Rabindranath Tagore

Tagore (c. 1925)  }}

Rabindranath Tagore (; born Robindronath Thakur, 7 May 1861 – 7 August 1941), also known by his pen name Bhanu Singha Thakur (Bhonita), and also known by his sobriquets Gurudev, }} Kabiguru, and Biswakabi, was a Bengali poet, writer, music composer, and painter from the Indian subcontinent. He reshaped Bengali literature and music, as well as Indian art with Contextual Modernism in the late 19th and early 20th centuries. Author of the "profoundly sensitive, fresh and beautiful verse" of ''Gitanjali'', he became in 1913 the first non-European to win the Nobel Prize in Literature. Tagore's poetic songs were viewed as spiritual and mercurial; however, his "elegant prose and magical poetry" remain largely unknown outside Bengal. He is sometimes referred to as "the Bard of Bengal".

A Brahmo Hindu from Calcutta with ancestral gentry roots in Burdwan District and Jessore, Tagore wrote poetry as an eight-year-old. At the age of sixteen, he released his first substantial poems under the pseudonym ''Bhānusiṃha'' ("Sun Lion"), which were seized upon by literary authorities as long-lost classics. By 1877 he graduated to his first short stories and dramas, published under his real name. As a humanist, universalist, internationalist, and ardent anti-nationalist, he denounced the British Raj and advocated independence from Britain. As an exponent of the Bengal Renaissance, he advanced a vast canon that comprised paintings, sketches and doodles, hundreds of texts, and some two thousand songs; his legacy also endures in the institution he founded, Visva-Bharati University.

Tagore modernised Bengali art by spurning rigid classical forms and resisting linguistic strictures. His novels, stories, songs, dance-dramas, and essays spoke to topics political and personal. ''Gitanjali'' (''Song Offerings''), ''Gora'' (''Fair-Faced'') and ''Ghare-Baire'' (''The Home and the World'') are his best-known works, and his verse, short stories, and novels were acclaimed—or panned—for their lyricism, colloquialism, naturalism, and unnatural contemplation. His compositions were chosen by two nations as national anthems: India's "Jana Gana Mana" and Bangladesh's "Amar Shonar Bangla". The Sri Lankan national anthem was inspired by his work. Provided by Wikipedia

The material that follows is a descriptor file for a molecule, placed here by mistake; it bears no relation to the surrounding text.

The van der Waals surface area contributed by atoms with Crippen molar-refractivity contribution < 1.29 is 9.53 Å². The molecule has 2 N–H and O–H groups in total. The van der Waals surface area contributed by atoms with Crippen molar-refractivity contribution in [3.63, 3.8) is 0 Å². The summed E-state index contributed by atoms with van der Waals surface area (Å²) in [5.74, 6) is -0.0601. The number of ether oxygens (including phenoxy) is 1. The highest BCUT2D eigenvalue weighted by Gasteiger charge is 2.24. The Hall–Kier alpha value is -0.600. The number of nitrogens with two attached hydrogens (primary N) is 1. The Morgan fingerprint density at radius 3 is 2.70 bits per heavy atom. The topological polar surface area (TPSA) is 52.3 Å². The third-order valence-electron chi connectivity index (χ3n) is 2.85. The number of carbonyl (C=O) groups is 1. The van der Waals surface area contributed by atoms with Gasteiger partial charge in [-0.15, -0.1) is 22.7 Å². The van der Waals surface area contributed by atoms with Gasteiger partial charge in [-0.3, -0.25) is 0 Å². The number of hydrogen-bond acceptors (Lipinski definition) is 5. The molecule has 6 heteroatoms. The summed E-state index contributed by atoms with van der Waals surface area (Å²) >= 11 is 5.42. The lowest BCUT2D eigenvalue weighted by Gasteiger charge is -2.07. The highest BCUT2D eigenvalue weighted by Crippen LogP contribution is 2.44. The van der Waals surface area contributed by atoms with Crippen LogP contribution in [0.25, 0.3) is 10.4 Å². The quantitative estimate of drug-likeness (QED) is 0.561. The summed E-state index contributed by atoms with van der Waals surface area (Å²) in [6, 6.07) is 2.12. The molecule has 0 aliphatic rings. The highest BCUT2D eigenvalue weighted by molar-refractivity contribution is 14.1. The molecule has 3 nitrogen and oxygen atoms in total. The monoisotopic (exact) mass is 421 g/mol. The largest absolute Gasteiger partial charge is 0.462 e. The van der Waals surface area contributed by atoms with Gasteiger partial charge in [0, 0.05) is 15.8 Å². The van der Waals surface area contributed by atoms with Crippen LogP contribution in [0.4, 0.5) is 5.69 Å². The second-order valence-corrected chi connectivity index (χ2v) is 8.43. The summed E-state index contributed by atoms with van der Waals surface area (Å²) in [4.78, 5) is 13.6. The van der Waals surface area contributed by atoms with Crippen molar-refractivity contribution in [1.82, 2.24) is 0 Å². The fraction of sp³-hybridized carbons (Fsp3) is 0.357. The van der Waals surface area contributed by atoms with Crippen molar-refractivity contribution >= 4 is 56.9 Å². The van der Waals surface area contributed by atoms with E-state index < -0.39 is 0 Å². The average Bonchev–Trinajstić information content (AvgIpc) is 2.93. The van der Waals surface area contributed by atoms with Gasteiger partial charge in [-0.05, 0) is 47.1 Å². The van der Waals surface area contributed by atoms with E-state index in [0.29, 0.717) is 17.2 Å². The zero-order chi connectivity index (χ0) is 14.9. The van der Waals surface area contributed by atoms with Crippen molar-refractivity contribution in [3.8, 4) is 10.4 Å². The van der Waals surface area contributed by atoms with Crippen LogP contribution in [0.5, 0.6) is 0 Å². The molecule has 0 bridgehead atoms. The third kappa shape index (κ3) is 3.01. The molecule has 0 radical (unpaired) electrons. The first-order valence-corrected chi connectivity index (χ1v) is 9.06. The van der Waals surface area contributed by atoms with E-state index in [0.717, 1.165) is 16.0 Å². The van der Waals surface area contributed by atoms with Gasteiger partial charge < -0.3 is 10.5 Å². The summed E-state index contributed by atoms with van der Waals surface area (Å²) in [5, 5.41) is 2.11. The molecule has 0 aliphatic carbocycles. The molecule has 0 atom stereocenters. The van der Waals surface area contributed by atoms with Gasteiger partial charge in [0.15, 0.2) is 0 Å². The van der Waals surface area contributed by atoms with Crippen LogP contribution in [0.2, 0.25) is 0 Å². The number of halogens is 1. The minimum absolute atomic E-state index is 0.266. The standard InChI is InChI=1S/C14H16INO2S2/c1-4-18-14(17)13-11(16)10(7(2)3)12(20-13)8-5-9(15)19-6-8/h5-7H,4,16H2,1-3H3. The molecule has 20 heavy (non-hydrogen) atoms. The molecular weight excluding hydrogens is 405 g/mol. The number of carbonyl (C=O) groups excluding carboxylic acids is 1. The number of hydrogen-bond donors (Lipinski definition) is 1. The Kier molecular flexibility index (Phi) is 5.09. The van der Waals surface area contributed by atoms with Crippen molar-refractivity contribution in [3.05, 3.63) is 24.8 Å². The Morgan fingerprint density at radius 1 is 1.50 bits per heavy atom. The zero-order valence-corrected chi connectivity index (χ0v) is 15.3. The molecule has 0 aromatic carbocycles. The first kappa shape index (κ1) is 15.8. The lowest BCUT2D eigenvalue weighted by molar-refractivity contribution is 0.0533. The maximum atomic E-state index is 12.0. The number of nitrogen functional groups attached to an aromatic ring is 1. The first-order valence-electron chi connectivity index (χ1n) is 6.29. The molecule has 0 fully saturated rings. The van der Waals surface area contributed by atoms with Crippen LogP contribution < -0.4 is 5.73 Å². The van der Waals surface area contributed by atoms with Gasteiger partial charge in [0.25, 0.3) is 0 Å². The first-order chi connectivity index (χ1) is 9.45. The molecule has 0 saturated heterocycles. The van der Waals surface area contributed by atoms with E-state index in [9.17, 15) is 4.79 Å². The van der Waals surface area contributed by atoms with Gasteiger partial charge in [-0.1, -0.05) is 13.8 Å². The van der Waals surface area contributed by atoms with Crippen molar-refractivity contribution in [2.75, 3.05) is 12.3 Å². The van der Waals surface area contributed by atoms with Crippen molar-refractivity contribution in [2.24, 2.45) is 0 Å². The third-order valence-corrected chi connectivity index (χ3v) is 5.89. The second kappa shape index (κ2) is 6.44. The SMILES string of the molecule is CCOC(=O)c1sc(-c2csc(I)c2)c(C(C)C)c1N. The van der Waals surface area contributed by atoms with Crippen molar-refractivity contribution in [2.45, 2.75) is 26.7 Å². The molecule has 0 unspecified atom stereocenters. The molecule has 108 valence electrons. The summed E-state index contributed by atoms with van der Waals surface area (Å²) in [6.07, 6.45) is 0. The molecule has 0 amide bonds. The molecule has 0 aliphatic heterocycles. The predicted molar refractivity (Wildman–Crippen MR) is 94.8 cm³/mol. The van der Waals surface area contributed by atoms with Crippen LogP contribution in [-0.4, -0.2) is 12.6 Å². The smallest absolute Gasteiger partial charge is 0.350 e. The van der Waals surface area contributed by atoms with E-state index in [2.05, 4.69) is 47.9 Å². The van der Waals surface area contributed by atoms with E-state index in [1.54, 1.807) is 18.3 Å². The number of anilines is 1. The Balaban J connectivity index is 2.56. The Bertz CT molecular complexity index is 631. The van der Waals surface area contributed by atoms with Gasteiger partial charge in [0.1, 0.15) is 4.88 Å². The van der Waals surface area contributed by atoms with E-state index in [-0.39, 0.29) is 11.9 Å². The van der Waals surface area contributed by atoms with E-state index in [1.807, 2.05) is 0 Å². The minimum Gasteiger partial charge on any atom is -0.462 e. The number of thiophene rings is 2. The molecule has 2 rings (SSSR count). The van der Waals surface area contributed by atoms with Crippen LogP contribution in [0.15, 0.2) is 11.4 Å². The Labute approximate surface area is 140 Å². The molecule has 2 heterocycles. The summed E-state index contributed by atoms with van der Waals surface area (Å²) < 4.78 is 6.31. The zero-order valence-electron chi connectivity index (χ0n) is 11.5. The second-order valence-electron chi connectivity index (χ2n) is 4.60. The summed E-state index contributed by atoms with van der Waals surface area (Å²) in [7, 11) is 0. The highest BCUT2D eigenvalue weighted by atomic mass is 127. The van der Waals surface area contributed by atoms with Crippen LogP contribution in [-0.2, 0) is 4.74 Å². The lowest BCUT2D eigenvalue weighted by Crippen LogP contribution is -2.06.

1
An ebook freely available from Project Gutenberg
eBook
2
An ebook freely available from Project Gutenberg
eBook
3
Printed Book
4
Printed Book
5
Printed Book
6
Printed Book
7
An ebook freely available from Project Gutenberg
eBook
8
An ebook freely available from Project Gutenberg
eBook
9
An ebook freely available from Project Gutenberg
eBook
10
11
An ebook freely available from Project Gutenberg
eBook
12
14
An ebook freely available from Project Gutenberg
eBook
15
16
17
An ebook freely available from Project Gutenberg
eBook
18
An ebook freely available from Project Gutenberg
eBook
19
An ebook freely available from Project Gutenberg
eBook
20
Search Tools: Get RSS Feed Email this Search